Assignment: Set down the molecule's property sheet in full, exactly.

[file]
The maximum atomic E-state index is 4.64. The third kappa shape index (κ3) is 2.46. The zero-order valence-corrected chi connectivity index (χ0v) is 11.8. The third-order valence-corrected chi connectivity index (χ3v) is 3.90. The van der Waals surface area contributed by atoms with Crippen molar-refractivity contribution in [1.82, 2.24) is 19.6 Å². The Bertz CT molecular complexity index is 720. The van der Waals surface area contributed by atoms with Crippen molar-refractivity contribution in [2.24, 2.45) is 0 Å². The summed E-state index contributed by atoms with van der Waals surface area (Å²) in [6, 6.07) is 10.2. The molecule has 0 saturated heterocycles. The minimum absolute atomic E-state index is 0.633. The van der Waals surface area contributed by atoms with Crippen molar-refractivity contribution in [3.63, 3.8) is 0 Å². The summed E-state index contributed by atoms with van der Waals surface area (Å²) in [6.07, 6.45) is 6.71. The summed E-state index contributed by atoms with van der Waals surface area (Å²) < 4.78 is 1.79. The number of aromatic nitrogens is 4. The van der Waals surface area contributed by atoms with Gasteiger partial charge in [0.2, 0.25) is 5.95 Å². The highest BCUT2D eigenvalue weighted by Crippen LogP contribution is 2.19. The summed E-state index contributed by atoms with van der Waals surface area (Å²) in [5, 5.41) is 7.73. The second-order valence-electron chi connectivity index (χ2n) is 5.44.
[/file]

The maximum atomic E-state index is 4.64. The third kappa shape index (κ3) is 2.46. The zero-order valence-corrected chi connectivity index (χ0v) is 11.8. The third-order valence-corrected chi connectivity index (χ3v) is 3.90. The van der Waals surface area contributed by atoms with Crippen molar-refractivity contribution in [1.82, 2.24) is 19.6 Å². The Bertz CT molecular complexity index is 720. The van der Waals surface area contributed by atoms with Crippen molar-refractivity contribution in [2.24, 2.45) is 0 Å². The summed E-state index contributed by atoms with van der Waals surface area (Å²) in [6, 6.07) is 10.2. The molecule has 0 saturated heterocycles. The minimum absolute atomic E-state index is 0.633. The van der Waals surface area contributed by atoms with Crippen molar-refractivity contribution in [3.63, 3.8) is 0 Å². The summed E-state index contributed by atoms with van der Waals surface area (Å²) in [6.07, 6.45) is 6.71. The summed E-state index contributed by atoms with van der Waals surface area (Å²) < 4.78 is 1.79. The number of aromatic nitrogens is 4. The van der Waals surface area contributed by atoms with Gasteiger partial charge in [0.2, 0.25) is 5.95 Å². The highest BCUT2D eigenvalue weighted by Crippen LogP contribution is 2.19. The summed E-state index contributed by atoms with van der Waals surface area (Å²) in [5, 5.41) is 7.73. The second-order valence-electron chi connectivity index (χ2n) is 5.44.